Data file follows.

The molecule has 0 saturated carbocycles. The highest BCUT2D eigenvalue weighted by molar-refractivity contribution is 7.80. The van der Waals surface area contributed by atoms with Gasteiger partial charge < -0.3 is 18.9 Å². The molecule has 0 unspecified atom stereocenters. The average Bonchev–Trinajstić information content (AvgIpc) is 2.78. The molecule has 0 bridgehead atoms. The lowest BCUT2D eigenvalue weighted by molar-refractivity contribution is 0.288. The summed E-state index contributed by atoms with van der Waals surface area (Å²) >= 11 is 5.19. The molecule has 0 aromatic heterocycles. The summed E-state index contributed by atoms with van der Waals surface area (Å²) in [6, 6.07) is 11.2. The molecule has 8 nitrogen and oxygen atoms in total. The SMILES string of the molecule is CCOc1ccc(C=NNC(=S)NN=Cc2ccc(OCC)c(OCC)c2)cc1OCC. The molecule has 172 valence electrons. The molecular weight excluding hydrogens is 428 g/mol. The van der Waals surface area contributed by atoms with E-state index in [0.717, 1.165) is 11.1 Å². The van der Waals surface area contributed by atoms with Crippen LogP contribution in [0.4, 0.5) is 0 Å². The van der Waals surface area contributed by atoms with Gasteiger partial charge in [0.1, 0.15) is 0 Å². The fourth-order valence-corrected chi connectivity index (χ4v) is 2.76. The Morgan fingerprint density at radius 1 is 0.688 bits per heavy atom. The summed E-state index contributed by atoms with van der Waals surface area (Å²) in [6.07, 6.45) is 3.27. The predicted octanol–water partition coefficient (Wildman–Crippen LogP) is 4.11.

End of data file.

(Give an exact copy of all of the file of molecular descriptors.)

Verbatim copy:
The molecule has 0 saturated carbocycles. The highest BCUT2D eigenvalue weighted by molar-refractivity contribution is 7.80. The van der Waals surface area contributed by atoms with Gasteiger partial charge < -0.3 is 18.9 Å². The molecule has 0 unspecified atom stereocenters. The average Bonchev–Trinajstić information content (AvgIpc) is 2.78. The molecule has 0 bridgehead atoms. The lowest BCUT2D eigenvalue weighted by molar-refractivity contribution is 0.288. The summed E-state index contributed by atoms with van der Waals surface area (Å²) >= 11 is 5.19. The molecule has 0 aromatic heterocycles. The summed E-state index contributed by atoms with van der Waals surface area (Å²) in [6, 6.07) is 11.2. The molecule has 8 nitrogen and oxygen atoms in total. The SMILES string of the molecule is CCOc1ccc(C=NNC(=S)NN=Cc2ccc(OCC)c(OCC)c2)cc1OCC. The molecule has 172 valence electrons. The molecular weight excluding hydrogens is 428 g/mol. The van der Waals surface area contributed by atoms with E-state index in [0.717, 1.165) is 11.1 Å². The van der Waals surface area contributed by atoms with Crippen LogP contribution in [0.4, 0.5) is 0 Å². The van der Waals surface area contributed by atoms with Gasteiger partial charge in [0.1, 0.15) is 0 Å². The fourth-order valence-corrected chi connectivity index (χ4v) is 2.76. The Morgan fingerprint density at radius 1 is 0.688 bits per heavy atom. The summed E-state index contributed by atoms with van der Waals surface area (Å²) in [6.07, 6.45) is 3.27. The predicted octanol–water partition coefficient (Wildman–Crippen LogP) is 4.11.